But I think the work was worth it. Collage is my favorite art form, and this has made the story even more of a collage than it was originally, so I'm now happy enough with it to share it with y'all.

Help a Writer and Publisher Facing Foreclosure

Writer and publisherVera Nazarian has been terribly affected by these difficult economic times and by some personal emergencies. She and her ailing mother are now facing foreclosure.

Now folks are joining together to try to help her.

I can testify to the fact that Vera is tremendously diligent and immensely generous. Nobody should have to go through what she's going through in what we're told is the richest country in the world.

If you can send money, if you have items you can donate to auction or sell, etc., please do. I'll post more info as it becomes available.

Update 12/8: And it is done! The total amount past due on Vera's mortgage was raised in 3 days! There are still items for sale and auction, and future monies will go to helping Vera get new sewer pipes, medical care, etc. This wasn't the first time I donated to help a writer or person associated with the world of books out of a crunch, and it certainly won't be the last, but every time reminds me wh…

BAF '08 Story-by-Story Discussion

BookSpot Central is hosting a roundtable discussion of the stories in volume 2 of Best American Fantasy -- first up is M. Rickert's "Memoir of a Deer Woman". It's an ambitious project, and I look forward to following it.

Music Meme

I love happenstance and serendipity with music, so am quite attracted to a music meme Andrew Wheeler just shared:1. Put your iTunes (or any other media player you may have) on shuffle.
2. For each question, press the next button to get your answer.
3. YOU MUST WRITE THAT SONG NAME DOWN NO MATTER HOW SILLY IT SOUNDS!Here we go...

IF SOMEONE SAYS "IS THIS OKAY" YOU SAY?
Izakunyatheli Afrika Verwoerd (Africa is Going to Trample on You, Verwoerd) -- from This Land is Mine: South African Freedom Songs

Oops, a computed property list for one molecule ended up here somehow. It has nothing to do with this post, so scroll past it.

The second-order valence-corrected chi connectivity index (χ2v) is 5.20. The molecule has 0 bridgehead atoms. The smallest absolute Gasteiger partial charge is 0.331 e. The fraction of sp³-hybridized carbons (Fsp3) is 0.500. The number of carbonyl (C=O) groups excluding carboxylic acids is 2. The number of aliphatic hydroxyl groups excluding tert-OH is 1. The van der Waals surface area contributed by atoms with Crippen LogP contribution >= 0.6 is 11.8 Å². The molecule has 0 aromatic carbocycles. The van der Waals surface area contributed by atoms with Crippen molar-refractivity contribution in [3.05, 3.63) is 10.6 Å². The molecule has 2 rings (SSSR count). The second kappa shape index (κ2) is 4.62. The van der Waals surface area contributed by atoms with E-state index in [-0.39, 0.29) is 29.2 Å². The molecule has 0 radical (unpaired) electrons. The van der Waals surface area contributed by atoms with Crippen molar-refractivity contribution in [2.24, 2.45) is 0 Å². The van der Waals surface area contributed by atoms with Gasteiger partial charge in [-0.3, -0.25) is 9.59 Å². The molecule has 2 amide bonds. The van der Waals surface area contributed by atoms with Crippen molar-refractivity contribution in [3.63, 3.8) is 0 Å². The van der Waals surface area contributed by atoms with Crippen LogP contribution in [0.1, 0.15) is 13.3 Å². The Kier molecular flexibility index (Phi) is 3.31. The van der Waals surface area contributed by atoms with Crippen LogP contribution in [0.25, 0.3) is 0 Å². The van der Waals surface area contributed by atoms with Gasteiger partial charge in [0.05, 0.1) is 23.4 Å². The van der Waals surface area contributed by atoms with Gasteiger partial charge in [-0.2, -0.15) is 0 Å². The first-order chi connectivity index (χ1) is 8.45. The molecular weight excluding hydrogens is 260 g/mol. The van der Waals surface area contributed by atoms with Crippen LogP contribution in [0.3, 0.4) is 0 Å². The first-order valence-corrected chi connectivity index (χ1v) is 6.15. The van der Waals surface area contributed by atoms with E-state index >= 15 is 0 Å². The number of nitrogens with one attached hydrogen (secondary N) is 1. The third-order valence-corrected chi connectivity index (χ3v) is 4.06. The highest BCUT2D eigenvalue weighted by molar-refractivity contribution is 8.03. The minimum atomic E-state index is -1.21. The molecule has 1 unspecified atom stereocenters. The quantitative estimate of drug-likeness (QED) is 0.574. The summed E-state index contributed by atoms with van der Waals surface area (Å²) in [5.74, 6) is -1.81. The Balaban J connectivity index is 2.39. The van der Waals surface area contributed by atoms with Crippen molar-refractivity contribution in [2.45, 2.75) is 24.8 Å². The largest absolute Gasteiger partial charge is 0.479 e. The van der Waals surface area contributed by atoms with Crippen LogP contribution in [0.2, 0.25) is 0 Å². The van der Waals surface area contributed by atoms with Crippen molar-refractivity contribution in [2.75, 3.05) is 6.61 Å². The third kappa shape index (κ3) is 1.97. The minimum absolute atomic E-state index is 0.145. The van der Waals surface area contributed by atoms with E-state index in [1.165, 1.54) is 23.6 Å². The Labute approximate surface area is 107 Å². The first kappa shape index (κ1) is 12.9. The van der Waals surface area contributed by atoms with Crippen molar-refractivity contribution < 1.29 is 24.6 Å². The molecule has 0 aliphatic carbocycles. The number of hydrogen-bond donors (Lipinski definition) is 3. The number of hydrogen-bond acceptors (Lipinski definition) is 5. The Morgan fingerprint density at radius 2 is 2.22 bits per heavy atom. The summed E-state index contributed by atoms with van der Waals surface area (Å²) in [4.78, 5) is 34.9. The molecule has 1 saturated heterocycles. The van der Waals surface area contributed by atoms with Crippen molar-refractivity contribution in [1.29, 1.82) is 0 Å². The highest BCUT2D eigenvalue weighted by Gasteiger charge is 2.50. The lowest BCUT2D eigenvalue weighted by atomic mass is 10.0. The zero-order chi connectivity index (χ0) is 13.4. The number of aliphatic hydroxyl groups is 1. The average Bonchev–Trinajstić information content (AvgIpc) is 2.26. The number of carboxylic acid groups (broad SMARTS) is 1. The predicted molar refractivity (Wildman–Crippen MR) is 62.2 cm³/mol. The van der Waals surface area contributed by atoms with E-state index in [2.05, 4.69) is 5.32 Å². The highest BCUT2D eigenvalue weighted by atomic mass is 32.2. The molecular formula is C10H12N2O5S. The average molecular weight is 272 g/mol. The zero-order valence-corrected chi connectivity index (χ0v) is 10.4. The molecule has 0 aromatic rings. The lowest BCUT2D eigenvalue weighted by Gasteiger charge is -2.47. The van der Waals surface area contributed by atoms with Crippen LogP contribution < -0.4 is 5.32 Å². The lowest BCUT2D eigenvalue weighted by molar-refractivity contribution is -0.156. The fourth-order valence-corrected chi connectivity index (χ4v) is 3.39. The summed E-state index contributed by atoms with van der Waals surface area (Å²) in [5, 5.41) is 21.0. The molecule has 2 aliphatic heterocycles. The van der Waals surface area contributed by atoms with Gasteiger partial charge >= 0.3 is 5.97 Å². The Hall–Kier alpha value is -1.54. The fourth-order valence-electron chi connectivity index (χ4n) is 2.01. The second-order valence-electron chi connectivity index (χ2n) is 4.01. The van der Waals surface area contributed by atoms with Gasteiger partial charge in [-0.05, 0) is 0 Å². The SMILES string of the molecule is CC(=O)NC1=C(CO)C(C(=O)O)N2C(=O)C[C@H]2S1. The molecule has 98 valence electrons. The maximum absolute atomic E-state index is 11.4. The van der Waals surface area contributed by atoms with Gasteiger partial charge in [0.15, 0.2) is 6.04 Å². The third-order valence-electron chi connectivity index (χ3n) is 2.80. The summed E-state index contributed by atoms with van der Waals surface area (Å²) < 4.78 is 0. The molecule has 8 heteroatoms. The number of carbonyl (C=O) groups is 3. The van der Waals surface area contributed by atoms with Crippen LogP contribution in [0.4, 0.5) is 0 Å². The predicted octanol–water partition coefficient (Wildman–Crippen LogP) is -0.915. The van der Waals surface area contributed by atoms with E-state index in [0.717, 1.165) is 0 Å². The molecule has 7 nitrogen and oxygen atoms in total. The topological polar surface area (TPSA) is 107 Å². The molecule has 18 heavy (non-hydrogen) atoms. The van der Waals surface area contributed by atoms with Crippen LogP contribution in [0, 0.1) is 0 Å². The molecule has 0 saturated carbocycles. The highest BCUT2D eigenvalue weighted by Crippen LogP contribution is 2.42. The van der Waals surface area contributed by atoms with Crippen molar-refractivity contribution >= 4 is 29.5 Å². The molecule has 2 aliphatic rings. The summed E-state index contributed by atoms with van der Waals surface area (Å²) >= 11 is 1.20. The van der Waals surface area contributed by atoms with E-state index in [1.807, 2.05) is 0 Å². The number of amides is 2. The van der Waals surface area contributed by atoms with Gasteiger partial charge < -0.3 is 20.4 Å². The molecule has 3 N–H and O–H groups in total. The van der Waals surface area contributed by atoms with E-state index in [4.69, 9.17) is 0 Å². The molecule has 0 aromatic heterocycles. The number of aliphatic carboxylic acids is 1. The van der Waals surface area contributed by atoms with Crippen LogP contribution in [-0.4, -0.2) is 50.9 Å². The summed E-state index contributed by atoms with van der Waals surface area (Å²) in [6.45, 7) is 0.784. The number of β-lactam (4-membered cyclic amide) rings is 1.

WHAT WOULD BEST DESCRIBE YOUR PERSONALITY?
Six O'Clock News -- John Prine

WHAT DO YOU LIKE IN A GUY/GIRL?
Another Man's Vine -- Tom Waits

WHAT IS YOUR LIFE'S PURPOSE?
Pagan Poetry -- Björk

WHAT IS YOUR MOTTO?
I Dreamed I Saw St. Augustine -- Bob Dylan

WHAT DO YOUR FRIENDS THINK OF YOU?
I Kill Children -- Dead Kennedys

WHAT DO YOU THINK ABOUT VERY OFTEN?
Humdrum -- Peter Gabriel

WHAT DO YOU THINK OF YOUR BEST FRIEND?
Brother Flower -- Townes van Zandt

WHAT DO YOU THINK OF THE PERSON YOU LIK…

I Fought the Law

Internet access troubles (rural New Hampshire, snow) kept me away for a while, and I missed the 30th anniversary of the assassinations of George Moscone and Harvey Milk on November 27. I first learned of this moment in history during my undergraduate years in the mid-90s, all thanks to the Dead Kennedys song "I Fought the Law (and I Won!)".

What, I wondered then, did "Twinkies are the best friend I’ve ever had" mean? Who was Jello Biafra singing about in the line "I blew George & Harvey’s brains out with my six-gun"? I loved the song because my father had a 45 of one of the earlier versions that I listened to a bunch, so the changes in the DK version thrilled me, even though I had no idea what the song was about (this was in the days before the internet and quick Googling). At the same time, I was trying to educate myself on gay history, and when I read about the assassinations and the supposed "Twinkie defense", I suddenly realized wha…

Snacks

i know we're going to meet some day
in the crumbled financial institutions of this land
there will be tables and chairs
there'll be pony rides and dancing bears
there'll even be a band
'cause listen, after the fall there will be no more countries
no currencies at all, we're gonna live on our wits
we're gonna throw away survival kits,
trade butterfly-knives for adderal
and that's not all
ooh-ooh, there will be snacks there will
there will be snacks, there will be snacks

--Andrew Bird, Tables & Chairs"

Octavian Nothing II

I happened to tell Colleen Lindsay that I was reading M.T. Anderson's The Astonishing Life of Octavian Nothing, Traitor to the Nation; vol. 2: The Kingdom on the Waves, and she asked me if I would write about it for her site rather than my own, and because I was feeling charitable and generous and easily swayed by flattery, I agreed. And my rather odd and deeply conflicted review was just posted. Actually, I wouldn't even call it a review. More a personal reflection with occasional review-like qualities. Or a series of soul searches in search of an author. Or something.